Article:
Thanks for your help John. With the above you mean to say that you let the ratio of the different parts (beit developer or blix) be dictated by how much the manufacturer puts into each part of the concentrates?

    IOW, if the amount in one bottle of concentrate is off, you split it in half anyway (or three or four or by however much you want to split), even if that means using less or more of the concentrate than the manual says you should?

    The thing that really bugs me in this home-C41-process is that while there is so much emphasis (from the manufacturer and from the other experts) on being accurate in terms of temperature, times and dilution, the manufacturer seems to throw all our delicate efforts overboard by not providing the correct amounts in the first place (or by not writing a proper manual).

    Why does one have to turn to APUG and its APUGers for things as basic as this?

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    hrst's Avatar
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    I have the experience that;

    1) Working solution keeps surprisingly well,
    2) Concentrates keep surprisingly poorly.

    I know this may sound counterintuitive.

    I think you won't have the problem of concentrates going bad as you have decanted them to smaller bottles, but still, I think you would have no problem with working solutions going bad either. Small kit manufacturers usually give shelf life of one month or so, but OTOH, they also give shelf life of 6 months for the concentrates and I have had the concentrates die before that, but never the unused working solution in 6 months!

    So, if it is just a few months, mix the whole liter at a time and squeeze the bottles well. Store in a cool place (but not too cold) to further increase the life if necessary.

    I use Fujihunt 5 liter kit and because of the hassle in mixing, and decanting the concentrates to better bottles, I decided to mix the whole kit at a time and keep the unused developer working solution in a fridge. No problems yet.

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    I just finished Tetenals 5l E6 kit, which I mixed in soup quantities of 450-700ml over 1 1/2 years. I measured the concentrates with a measuring pipette, and for my final run the remaining concentrates were only a few ml off. Compared to this your quantities seem way off. Either you received a bad batch, or something went wrong in your measurement procedure ...

    BTW: although you have to use three bathes, they call it two bath kit, because they don't count the STAB as bath.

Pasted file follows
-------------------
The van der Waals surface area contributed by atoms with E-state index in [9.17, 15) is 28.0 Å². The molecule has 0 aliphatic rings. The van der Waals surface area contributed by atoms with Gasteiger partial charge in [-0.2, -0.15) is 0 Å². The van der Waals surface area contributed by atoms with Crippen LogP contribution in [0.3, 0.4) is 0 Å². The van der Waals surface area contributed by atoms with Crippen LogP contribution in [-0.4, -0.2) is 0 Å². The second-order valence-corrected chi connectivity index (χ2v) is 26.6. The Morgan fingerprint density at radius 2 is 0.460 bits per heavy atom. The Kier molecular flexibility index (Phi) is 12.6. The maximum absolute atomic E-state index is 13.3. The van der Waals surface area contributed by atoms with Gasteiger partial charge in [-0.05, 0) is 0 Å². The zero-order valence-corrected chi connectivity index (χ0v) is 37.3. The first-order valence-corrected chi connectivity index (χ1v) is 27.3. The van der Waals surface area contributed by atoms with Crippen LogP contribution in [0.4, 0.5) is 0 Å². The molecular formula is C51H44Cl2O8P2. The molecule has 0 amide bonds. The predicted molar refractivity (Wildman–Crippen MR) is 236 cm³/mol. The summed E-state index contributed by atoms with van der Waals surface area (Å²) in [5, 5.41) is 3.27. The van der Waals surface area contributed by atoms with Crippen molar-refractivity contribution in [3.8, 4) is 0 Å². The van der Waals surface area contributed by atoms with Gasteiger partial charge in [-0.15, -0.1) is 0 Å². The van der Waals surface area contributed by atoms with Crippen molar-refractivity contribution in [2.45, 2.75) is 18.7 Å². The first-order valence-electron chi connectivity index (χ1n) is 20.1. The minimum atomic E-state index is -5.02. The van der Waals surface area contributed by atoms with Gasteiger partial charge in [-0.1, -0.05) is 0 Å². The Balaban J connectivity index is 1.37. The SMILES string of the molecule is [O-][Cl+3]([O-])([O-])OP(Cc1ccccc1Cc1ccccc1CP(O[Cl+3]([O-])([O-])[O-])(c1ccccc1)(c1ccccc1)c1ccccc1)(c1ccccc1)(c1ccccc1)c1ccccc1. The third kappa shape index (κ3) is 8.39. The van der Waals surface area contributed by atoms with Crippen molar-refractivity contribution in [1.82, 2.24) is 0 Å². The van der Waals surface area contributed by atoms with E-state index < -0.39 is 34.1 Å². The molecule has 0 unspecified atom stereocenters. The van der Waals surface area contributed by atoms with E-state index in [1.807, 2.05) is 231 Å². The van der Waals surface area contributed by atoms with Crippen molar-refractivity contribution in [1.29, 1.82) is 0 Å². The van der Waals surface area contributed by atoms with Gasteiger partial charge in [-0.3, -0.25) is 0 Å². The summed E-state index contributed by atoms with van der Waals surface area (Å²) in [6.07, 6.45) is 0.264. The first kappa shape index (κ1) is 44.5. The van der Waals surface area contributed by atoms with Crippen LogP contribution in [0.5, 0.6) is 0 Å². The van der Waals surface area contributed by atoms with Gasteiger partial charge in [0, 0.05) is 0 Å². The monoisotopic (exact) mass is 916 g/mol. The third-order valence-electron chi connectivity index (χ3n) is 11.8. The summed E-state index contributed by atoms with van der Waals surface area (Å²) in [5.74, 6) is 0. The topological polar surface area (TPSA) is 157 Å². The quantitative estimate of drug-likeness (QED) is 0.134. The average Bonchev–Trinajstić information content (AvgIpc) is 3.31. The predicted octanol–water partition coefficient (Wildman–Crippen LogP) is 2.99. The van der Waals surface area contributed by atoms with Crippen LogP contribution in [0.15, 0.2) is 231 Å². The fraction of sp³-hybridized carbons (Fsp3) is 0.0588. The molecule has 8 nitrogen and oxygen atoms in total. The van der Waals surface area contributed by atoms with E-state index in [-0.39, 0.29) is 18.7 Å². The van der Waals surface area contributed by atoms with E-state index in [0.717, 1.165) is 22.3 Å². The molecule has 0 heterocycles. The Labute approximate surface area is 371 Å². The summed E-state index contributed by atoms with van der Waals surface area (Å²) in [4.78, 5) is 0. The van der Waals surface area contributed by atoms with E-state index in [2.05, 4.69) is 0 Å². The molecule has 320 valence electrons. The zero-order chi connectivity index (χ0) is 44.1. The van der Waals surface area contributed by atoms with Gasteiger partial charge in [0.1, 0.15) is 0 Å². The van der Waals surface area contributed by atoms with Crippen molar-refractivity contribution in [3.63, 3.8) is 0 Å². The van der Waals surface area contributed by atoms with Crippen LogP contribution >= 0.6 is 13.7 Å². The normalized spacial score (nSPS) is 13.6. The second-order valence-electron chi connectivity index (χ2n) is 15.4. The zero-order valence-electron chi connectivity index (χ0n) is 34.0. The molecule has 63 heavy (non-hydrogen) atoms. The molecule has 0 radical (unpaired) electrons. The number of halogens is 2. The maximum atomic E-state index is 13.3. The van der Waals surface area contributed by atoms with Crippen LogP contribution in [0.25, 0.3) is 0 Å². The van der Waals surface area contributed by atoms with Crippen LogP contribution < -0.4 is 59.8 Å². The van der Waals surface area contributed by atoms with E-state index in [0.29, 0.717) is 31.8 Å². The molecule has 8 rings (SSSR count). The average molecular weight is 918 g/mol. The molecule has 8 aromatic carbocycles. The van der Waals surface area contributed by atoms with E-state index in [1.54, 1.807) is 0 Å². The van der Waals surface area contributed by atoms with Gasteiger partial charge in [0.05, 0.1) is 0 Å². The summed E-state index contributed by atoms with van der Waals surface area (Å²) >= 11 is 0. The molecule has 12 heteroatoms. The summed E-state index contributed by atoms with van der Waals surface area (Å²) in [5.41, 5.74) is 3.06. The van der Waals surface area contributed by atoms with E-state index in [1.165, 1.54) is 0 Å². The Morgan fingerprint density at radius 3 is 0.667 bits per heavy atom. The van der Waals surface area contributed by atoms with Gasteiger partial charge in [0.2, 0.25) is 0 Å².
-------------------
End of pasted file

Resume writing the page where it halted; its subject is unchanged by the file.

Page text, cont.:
Trying to be the best of whatever I am, even if what I am is no good.

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    So hrst, as you have used this kit, does part 2 contain less than 100ml?

    pentaxuser

  8. #8
    sandermarijn's Avatar
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    Quote Originally Posted by pentaxuser View Post
    So hrst, as you have used this kit, does part 2 contain less than 100ml?
    I don't read that hrst has used the Tetenal kit. Or maybe he has. It's not very clear.

    BTW, I am not so much interested in each part having the exact stated volume. I'd rather like to know which statement is true:

    1. The working solution must consist of three equal volumes of each developer part,
    2. The working solution must consist of the content of the three bottles put together (plus some water).

    It seems like the first case is true, since my results are fine and this is the route that I took. So maybe I have answered my own question.

    Still odd that I should be the only one with significantly less than 100 ml in his part 2 bottle.
    Last edited by sandermarijn; 04-06-2011 at 02:41 PM. Click to view previous post history. Reason: sloppy reading

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    sandermarijn's Avatar
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    Quote Originally Posted by Rudeofus View Post
    BTW: although you have to use three bathes, they call it two bath kit, because they don't count the STAB as bath.
    But three sounds much nicer than two!

  10. #10
    hrst's Avatar
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    Quote Originally Posted by pentaxuser View Post
    So hrst, as you have used this kit, does part 2 contain less than 100ml?
    I have used it a few years ago but I mixed the whole liter at a time IIRC. Or maybe not, it might have been that I mixed 330 ml at a time, for three times, and if this was the case, I don't remember having any problems.

    Anyway, my point was that with 1 liter kit you certainly can mix it all at once. It is so much easier and "safer" that way against any kind of measuring errors.